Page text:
Ivan 'Pudge' Rodriguez Retires: Assessing Catcher's Hall of Fame Legacy

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Ivan 'Pudge' Rodriguez Retires: Assessing Catcher's Hall of Fame Legacy
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Unable to find a job in the big leagues, Ivan Rodriguez has decided to call it a career after 21 seasons, 13 Gold Gloves, a World Series and an MVP award.

According to Jeff Wilson of the Fort Worth Star-Telegram, Rodriguez will make the announcement official in Arlington on Monday when the Texas Rangers host the New York Yankees.

Catcher Ivan Rodriguez will announce his retirement Monday at a 2 p.m. news conference and be honored Monday night in a pregame ceremony at Rangers Ballpark before the Rangers-Yankees game at 6:05 p.m., the club announced.

He will be remembered as one of the best all-around catchers in the history of baseball.

Playing in the greatest offensive era in Major League Baseball history, Rodriguez was the standard by which all catchers were measured. 

From 1996-2004, Rodriguez averaged 22 home runs, 83 RBI, nine stolen bases, a .318 batting average and 131 games. Given the low offensive standards that catchers are judged, those numbers are astounding.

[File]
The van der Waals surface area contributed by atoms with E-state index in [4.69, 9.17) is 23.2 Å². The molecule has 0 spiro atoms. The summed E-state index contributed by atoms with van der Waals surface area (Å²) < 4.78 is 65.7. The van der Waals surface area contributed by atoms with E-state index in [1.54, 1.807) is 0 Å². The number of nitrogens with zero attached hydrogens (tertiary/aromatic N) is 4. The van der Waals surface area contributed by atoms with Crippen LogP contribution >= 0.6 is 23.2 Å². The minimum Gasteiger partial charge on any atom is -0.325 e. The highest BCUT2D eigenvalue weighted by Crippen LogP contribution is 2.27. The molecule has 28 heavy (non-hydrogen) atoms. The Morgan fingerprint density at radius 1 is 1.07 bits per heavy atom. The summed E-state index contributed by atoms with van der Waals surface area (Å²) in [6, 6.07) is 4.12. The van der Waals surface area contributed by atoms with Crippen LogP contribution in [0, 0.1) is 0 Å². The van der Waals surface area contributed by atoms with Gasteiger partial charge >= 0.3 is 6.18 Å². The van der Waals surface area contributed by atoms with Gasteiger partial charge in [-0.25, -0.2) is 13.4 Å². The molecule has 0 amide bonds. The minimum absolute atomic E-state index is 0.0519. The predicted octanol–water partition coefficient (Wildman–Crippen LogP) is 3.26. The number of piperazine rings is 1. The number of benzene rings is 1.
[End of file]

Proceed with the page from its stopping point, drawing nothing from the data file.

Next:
When you factor in the defense he provided behind the plate, there is no doubt that Rodriguez is a clear-cut, first-ballot Hall of Famer when his name appears on the ballot in 2017. Given the incomprehensible nature of the voters, I am sure they will find some excuse not to put him in, at least right away. 

More so than any other position on the field, catchers have to be great defenders. Besides the pitcher, no one touches the ball more than the man behind the plate. 

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The skills you need when playing catcher are the ability to receive the ball, block and throw. Rodriguez had some of the best hands in the sport when he played. He was brilliant at framing pitches, making sure he put his pitcher in the best spot to get a call and keeping the ball in front of him. His throwing arm is second to no one's in the history of the game. 

Looking at his fielding numbers throughout his career, Rodriguez was on a different planet than anyone else. According to Fangraphs, there was a four-year stretch from 1996-1999 where he was at least 60 runs above a replacement player. 

For his career, Rodriguez actually finished ahead of Johnny Bench, the greatest catcher in major league history, in Runs Above Replacement (753.9 to 752.1). 

The only problem, if you want to call it that, is Rodriguez played in such a strong offensive era that there were times his numbers would get overlooked. I mean 20-25 home runs for a player, even for a catcher, in the late 1990s was nothing. 

With Rodriguez retiring, the game of baseball is losing one of the greatest all-around players that many of us have ever or will ever see. 

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